The rain had slowed considerably by the time we arrived in Salzhausen, just south of Hamburg. We were greeted by Georg's family, then off we went to view the garden. I was very impressed by Georg's peat-based bog garden, filled with many treasures like US native pitcher plants including a rare albino flowered Sarracenia purpurea. Georg was very proud of his improved strain of the US native Carex plantaginea, which I hope to acquire as soon as it is released. Another shade ornamental grass that I really loved was Phaenosperma globosa...a 5' tall woodland grass that had never before graced my knowledge banks.

Georg and I both share a passion for the genus asarum, so it was great to see Georg's amazing specimens, including a couple of truly stunning forms of the US West Coast Asarum marmoratum, which I've been unsuccessful at growing. I must try again. Georg also grows the European form of the US West Coast native Blechnum spicant...another must try fern. Mitella hookeri is another miterwort species with which I am not familiar, but would like to be. Then, there was the pendulously flowering Salvia nutans, whose photo I nearly missed as the daylight was nearly gone.

Although Georg's garden isn't huge in size, it is packed with rare horticultural treasures, so as I feared, we stayed much longer than planned. As darkness approached, Georg suggested we stay at the nearby Hotel of the only hotels in his small town.

After a delicious meal at the hotel, which dated to the 1700s, we turned in...still trying to find the warmth which had eluded us all day. The knobs on the room radiator seemed not to work, but by early morning, the room had heated to the point that I had to stumble out of bed in the dark and navigate the giant floor to ceiling beams to open the window to let in some cool night air. Then there were the bathrooms, which had showers into which only the narrowest of people could fit...very curious, as the average size of people we saw in Germany would not be able to bathe in here.

Thursday May 29

In the morning, we were off for the short 30 minute drive to the Botanic Garden at the University of Hamburg. As with any university, parking on the street near the garden was a nightmare, so after finally finding a suitable spot on the sidewalk...yes, everyone was parking on the sidewalks...we made the several block trek back to the garden entrance where we were greeted by a unique statue of the biblical figure Adam. Evidently, there was so much public outrage after the unclad Adam was installed that the artist gave up on Eve, and Adam was left alone with his partially eaten apple. Supposedly there is some underlying symbolism about humans destroying Earth, but I found that a bit much. Near the entrance was also an amazing glossy-leaf form of the seed-grown Heuchera ‘Palace Purple'...oh my, how nice!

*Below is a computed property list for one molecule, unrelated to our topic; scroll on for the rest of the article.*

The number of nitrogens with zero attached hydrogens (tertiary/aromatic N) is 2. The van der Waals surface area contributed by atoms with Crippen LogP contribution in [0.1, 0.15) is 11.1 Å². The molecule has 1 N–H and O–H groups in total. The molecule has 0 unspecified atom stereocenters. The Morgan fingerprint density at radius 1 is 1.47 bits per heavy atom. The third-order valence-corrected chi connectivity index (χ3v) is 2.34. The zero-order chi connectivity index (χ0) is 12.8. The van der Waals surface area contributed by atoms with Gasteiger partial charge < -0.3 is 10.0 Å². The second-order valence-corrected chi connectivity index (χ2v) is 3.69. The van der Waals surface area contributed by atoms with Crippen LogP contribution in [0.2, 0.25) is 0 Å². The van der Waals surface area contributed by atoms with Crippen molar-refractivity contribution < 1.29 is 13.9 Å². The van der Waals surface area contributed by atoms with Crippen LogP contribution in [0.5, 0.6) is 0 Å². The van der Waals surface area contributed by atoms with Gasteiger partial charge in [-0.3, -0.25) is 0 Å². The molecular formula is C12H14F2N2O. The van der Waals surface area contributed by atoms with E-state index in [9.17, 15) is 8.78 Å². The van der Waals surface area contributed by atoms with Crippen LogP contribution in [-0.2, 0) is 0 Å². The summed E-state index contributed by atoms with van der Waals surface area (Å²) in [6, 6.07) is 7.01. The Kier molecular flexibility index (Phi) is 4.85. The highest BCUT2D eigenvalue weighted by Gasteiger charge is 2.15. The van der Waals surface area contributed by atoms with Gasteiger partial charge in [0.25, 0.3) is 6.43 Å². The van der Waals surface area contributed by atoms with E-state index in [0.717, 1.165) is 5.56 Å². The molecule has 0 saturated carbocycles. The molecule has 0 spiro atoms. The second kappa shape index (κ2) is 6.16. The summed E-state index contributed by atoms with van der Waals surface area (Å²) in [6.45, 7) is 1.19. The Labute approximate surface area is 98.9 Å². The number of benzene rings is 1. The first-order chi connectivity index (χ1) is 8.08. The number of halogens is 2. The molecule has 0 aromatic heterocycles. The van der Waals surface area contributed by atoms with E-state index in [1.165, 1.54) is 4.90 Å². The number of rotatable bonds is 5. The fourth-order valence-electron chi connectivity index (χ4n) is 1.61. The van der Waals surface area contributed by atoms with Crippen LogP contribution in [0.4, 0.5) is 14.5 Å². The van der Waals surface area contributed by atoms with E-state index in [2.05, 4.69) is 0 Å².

Although workers in Germany had the Father's Day holiday off work, Hamburg Botanic Garden graduate student Cyrille Claudel had agreed to tour us around. I had met Cyrille on-line through his amazing work as an amorphophallus breeder, so we were thrilled to see several of his winter-hardy crosses of Amorphophallus konjac x albus in flower for our visit. The research greenhouses were filled with treasures, based on what plant group was being worked on by current researchers. There were amazing benches of Disa elwesii orchids, flowering plants of Worsleya...the famed Blue Amaryllis, as well as amazing benches filled with carnivorous butterworts (Pinguicula).

Sadly, the Hamburg Botanic Garden no longer has any public display greenhouses, due to safety issues that were brought to light after the garden had installed glass coverings that turned out were not legal for exposure to the public.

In the gardens, two specimens that caught our interest were two very old bigeneric hybrid trees...a cross of Laburnum x Cytisus and one of Crataegus x Mesipilus. Across from these was a large patch of the giant Gunnera tinctoria and equally amazing beds of the incredible Geranium magnificum.

Their water garden contained huge clumps of Astilboides tabularis...I'm so jealous! Nearby we saw clumps of Laserpitium siler...a marvelous legume that we had found in the Balkans but couldn't identify to genus. I also now see why Europeans get so excited by Stachys macrantha ‘Robusta'...a plant that barely manages to survive for us, but looks fabulous in this climate. The mass plantings of salvia were also amazing, with all kinds of hybrid intergrades between Salvia nemorosa, Salvia pratensis, and Salvia officinalis. We could have spent hours much breeding potential!